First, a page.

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  1. #31
    fhovie's Avatar
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    I just got out of the darkroom with a half dozen film packs from a walk through the woods. It was mid day and the scene contrast was at least 12 stops from shadow detail to highlights. I did the first half in pyrocat-pc with a 30 min semi stand and some of the negatives have a density range that is quite unruly - not working on grade 2 and muddy on VC grade 1 or 0. So I thought I would try split D23 on the other half due to its compensating action. The new negatives are slightly better - not fantastically better. There is a thing I observe with ultra contrasty scenes; If you try to get all the highlights and shadows to print - it will look flat. Many of AA's prints that he pulled to get a handle on scene contrast look flat to me. I guess for me the bottom line is that I would rather have very contrasty prints that may have some highlight blow out and some difficult shadows than have the whole print seem flat just to get both ends on the paper. I much prefer making prints from scenes that are flat and pushing them to make them contrasty. The results always seem better. Hence - magic hour - that first and last hour of the day when contrast can be managed.
    My photos are always without all that distracting color ...

  2. #32

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    I agree. All these magic bullet chemical formulas may be great at compressing scene contrast to fit the film so that it fits the paper, but that doesn't mean anything in terms of aesthetic look of the print and as you say, it usually compresses areas of the subject which specifically don't want compressing because they look lifeless if you do. There are occasions where these magic bullet developers are useful where you are forced to make images from difficult subjects but pre editing your images by careful subject selection and choice of lighting conditions is a much better way of going about things if you want consistently high quality images. i.e. know what will work well and look for it.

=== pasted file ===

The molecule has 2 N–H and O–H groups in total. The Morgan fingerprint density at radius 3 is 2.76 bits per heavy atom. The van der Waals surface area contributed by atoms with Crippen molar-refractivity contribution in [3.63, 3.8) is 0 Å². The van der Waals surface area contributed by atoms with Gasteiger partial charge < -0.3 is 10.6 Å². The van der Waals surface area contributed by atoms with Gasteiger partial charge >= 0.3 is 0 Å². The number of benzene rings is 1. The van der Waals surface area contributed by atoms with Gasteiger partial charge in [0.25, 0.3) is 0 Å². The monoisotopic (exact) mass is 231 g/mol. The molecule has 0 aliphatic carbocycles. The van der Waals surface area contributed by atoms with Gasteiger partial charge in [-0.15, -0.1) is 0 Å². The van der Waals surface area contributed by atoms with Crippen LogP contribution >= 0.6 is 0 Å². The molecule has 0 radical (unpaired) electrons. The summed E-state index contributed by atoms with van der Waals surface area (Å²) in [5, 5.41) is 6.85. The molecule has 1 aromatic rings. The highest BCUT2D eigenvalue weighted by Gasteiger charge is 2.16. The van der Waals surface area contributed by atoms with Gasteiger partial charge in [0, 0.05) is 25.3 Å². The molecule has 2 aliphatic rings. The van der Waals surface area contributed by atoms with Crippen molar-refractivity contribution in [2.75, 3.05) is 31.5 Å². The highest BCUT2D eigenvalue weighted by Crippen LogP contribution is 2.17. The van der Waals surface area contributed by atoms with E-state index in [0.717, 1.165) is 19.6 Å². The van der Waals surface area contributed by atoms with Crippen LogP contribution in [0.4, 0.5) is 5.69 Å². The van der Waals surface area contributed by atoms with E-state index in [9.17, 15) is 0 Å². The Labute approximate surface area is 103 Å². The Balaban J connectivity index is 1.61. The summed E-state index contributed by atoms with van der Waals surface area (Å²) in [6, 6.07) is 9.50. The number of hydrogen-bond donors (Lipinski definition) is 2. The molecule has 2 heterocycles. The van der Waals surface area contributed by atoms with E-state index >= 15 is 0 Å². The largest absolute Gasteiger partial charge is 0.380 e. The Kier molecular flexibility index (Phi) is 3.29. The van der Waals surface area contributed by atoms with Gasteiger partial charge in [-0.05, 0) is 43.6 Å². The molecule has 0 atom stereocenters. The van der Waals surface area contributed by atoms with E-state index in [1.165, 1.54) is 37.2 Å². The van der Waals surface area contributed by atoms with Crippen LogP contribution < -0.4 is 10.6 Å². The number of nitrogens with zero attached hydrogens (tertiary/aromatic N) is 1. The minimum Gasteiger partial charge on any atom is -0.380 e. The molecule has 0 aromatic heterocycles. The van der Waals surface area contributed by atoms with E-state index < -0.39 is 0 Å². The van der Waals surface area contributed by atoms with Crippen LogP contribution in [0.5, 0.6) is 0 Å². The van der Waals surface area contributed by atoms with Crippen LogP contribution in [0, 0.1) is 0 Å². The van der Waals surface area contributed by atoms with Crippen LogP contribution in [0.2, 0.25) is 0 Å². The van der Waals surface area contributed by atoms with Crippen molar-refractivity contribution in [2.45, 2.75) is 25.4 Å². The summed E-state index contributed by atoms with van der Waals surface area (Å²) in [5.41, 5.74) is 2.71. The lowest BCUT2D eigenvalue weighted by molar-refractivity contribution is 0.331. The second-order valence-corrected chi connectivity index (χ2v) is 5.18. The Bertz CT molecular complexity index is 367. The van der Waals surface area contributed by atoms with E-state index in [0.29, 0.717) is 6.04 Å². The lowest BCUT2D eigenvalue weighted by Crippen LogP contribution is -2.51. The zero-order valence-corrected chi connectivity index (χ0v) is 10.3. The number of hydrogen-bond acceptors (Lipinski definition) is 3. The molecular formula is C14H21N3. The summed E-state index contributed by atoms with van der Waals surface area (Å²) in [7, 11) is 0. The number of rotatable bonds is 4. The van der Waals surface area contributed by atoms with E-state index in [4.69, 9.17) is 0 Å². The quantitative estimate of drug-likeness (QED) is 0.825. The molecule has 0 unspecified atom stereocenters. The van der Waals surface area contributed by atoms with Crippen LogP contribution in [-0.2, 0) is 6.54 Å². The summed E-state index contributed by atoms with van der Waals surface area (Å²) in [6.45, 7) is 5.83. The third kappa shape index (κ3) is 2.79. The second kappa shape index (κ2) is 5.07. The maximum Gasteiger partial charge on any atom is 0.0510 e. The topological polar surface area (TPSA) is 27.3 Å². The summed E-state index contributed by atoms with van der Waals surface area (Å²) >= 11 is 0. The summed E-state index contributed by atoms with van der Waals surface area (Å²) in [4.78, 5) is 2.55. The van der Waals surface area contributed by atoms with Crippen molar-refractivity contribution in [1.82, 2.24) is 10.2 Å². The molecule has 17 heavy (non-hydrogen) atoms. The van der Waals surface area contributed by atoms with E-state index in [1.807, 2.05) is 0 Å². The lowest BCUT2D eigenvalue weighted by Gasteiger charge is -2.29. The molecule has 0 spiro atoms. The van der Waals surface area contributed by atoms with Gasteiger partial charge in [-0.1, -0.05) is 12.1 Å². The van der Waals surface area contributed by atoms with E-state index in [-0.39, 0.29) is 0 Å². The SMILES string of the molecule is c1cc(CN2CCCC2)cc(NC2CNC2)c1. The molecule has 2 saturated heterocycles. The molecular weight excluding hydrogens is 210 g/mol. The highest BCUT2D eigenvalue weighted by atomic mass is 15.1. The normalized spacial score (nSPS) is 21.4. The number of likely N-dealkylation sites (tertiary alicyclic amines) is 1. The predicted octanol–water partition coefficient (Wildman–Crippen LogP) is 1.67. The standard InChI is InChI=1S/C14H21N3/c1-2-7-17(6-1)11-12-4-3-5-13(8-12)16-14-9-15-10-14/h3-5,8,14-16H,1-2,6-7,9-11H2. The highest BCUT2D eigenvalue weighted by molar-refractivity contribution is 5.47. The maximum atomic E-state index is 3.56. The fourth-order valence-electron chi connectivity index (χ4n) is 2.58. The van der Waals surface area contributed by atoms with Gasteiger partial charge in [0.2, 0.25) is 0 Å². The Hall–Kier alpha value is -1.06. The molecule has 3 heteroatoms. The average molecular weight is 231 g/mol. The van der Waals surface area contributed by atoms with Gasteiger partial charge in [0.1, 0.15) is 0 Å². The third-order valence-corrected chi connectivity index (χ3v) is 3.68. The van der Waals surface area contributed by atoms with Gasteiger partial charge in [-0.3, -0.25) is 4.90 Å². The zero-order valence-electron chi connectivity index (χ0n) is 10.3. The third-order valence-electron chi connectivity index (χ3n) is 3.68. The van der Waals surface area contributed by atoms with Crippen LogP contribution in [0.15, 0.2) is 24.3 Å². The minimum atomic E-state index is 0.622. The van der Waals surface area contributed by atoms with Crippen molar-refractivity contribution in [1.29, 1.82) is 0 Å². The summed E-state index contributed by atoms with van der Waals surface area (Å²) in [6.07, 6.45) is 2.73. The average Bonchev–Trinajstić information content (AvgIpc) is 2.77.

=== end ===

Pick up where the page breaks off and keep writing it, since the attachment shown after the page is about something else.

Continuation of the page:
3. #33
    Steve Sherman's Avatar
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    Quote Originally Posted by fhovie View Post
    It was mid day and the scene contrast was at least 12 stops from shadow detail to highlights. .
    In many ways Semi-stand dev. is a magic bullet, but make no mistake there is a reason books are titled "Quiet Light"
    Real Photographs are Born Wet !
    http://www.steve-sherman.com

  4. #34
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    Generally, such wide range scenes are two separable scenes because the range of reflectivity of natural materials is no greater than that of high quality photo paper. The illumination variation from one area to another is no problem for the eye because we only see a very small area at any look point and the near instantaneous adaptability of the eye tends to dodge and burn automatically. Clouds are another matter because they can be like a frosted light bulb. I seriously doubt that Adams made very many prints of wide range scenes without dodging. Now if we wanted to go dxxxxxl, we could have an automatic dodger built into the recording device.
    Gadget Gainer